Voting is now live for the final round of the Original iPhone Film Festival. Head over to originaliphonefilmfest.com to watch all twelve films and vote. Vote by clicking the Facebook Like button below your favorite film (regardless of category). The Grand Prize winner will be announced at the Macworld Expo on January 26. The winner receives a MacBook Air.
The iPhone-created submissions have been narrowed down by industry-level sponsors and judges to a top three in each of four categories — Music Video, Fiction, Non-Fiction, and Branded (think spec commercials). Film festival rules limit filmmakers to shooting only with the iPhone (or iPod touch or iPad), and encourages editing with the iPhone as well (though any post-production software/techniques may be used).
True to the spirit of the festival, all films can be watched on any iOS device as well as in your browser. I watched them with my parents on their Apple TV via my iPad and AirPlay.
The iPhone and Filmmaking
While I often use my iPhone and iPad as part of the filmmaking process, I’ve never made a short film with it. But contests like these emphasize the way filmmaking technology has expanded in use, dropped in price, and in many cases brought focus back to story, character, and message.
While a great aesthetic and professional technique will always stand out, the barriers to getting your story to a world-wide audience are much different than they were even five years ago. While the iPhone is by no means the only contribution to an overall technologically and socially smaller planet, it is certainly a significant one.
In general I found the films to be fairly clever. Each filmmaker used different techniques to mask the “video-phone” look of even the best iPhone videos. Some of the films are aware of the iPhone that captures them; others are just fun little films.
I wonder how the films may look next year now that the 4S is solidly in the mix. I also wonder if projects like this and the growing market for filmmaking accessories for the iPhone will prompt Apple to deliver a video camera that shoots 24fps (in my opinion, one of the biggest betrayals to the films’ otherwise professional looks).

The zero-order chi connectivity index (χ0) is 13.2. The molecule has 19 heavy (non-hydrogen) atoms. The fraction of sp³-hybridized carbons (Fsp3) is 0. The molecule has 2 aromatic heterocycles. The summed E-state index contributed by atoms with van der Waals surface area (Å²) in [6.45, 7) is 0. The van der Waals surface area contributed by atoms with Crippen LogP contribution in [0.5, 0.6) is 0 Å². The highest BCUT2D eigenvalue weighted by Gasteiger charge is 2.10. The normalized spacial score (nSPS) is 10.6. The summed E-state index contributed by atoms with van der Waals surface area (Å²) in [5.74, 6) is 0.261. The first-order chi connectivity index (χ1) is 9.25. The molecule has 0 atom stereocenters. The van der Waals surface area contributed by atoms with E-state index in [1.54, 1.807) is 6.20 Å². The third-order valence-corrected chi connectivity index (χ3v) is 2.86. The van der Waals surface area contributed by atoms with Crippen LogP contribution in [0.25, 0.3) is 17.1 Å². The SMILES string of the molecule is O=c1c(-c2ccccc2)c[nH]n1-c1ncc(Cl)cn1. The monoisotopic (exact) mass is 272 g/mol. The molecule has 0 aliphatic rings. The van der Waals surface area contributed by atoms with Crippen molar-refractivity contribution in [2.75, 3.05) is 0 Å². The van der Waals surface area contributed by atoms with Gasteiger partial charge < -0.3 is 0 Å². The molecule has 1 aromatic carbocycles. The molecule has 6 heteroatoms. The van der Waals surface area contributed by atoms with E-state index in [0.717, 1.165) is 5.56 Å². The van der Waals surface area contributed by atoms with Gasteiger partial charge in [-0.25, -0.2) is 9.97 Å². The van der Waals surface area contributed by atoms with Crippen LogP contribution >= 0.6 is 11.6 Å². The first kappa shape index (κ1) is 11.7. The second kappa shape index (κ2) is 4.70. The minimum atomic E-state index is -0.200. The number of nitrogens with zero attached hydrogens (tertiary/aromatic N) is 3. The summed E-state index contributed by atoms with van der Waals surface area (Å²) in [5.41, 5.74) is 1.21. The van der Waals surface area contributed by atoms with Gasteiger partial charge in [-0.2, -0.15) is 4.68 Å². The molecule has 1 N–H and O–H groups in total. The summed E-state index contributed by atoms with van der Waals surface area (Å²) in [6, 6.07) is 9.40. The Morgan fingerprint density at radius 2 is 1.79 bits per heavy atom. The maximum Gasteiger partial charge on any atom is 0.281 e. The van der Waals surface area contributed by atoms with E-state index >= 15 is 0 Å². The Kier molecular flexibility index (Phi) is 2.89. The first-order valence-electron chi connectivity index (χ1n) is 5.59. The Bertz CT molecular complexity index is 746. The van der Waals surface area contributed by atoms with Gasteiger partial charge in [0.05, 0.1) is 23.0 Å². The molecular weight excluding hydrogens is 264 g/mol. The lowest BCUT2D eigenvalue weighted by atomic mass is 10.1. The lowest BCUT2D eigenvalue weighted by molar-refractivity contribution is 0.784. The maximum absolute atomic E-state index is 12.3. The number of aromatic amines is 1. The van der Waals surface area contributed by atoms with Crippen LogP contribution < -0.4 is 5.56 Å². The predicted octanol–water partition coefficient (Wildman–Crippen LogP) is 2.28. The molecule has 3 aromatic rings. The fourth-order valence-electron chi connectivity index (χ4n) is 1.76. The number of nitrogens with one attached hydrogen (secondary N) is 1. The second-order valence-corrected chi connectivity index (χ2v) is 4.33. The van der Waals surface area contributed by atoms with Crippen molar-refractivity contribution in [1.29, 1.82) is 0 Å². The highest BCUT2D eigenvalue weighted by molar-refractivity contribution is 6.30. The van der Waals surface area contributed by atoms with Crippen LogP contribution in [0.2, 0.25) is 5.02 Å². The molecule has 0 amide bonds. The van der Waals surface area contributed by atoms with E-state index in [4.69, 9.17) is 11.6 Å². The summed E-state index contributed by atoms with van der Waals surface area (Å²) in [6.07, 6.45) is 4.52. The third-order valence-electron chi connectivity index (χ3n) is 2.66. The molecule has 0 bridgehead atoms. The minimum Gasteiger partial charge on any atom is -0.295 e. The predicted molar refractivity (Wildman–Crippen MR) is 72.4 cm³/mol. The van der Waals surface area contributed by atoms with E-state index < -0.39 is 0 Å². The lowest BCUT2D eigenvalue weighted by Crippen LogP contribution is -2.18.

The Original iPhone Film Festival
But the festival creators have provided a unique way for iPhone-carrying filmmakers to showcase their raw talent and imagination, and many are taking advantage of it. It is clear that I likely would not have watched or even heard of these films were it not for the iPhone gimmick of the festival. It’s unclear how long this “film studio in your pocket” gimmick will be viable or how far it will take the filmmakers involved, but the contest — supported by industry professionals — drives home the point of taking every advantage at your disposal. A story told is a story told.
So far, the festival has done a commendable job and has plenty of room to grow into a perennial showcase of burgeoning talent. In addition to continuing the contest, the site plans to add a robust user forum for iPhone filmmakers, giving them a place to call home and share encouragement, experience, and techniques.
What did you think of the films? Have you used your iPhone to make a short? How important is the quality of the camera used to your overall viewing experience? Let us know in the comments.
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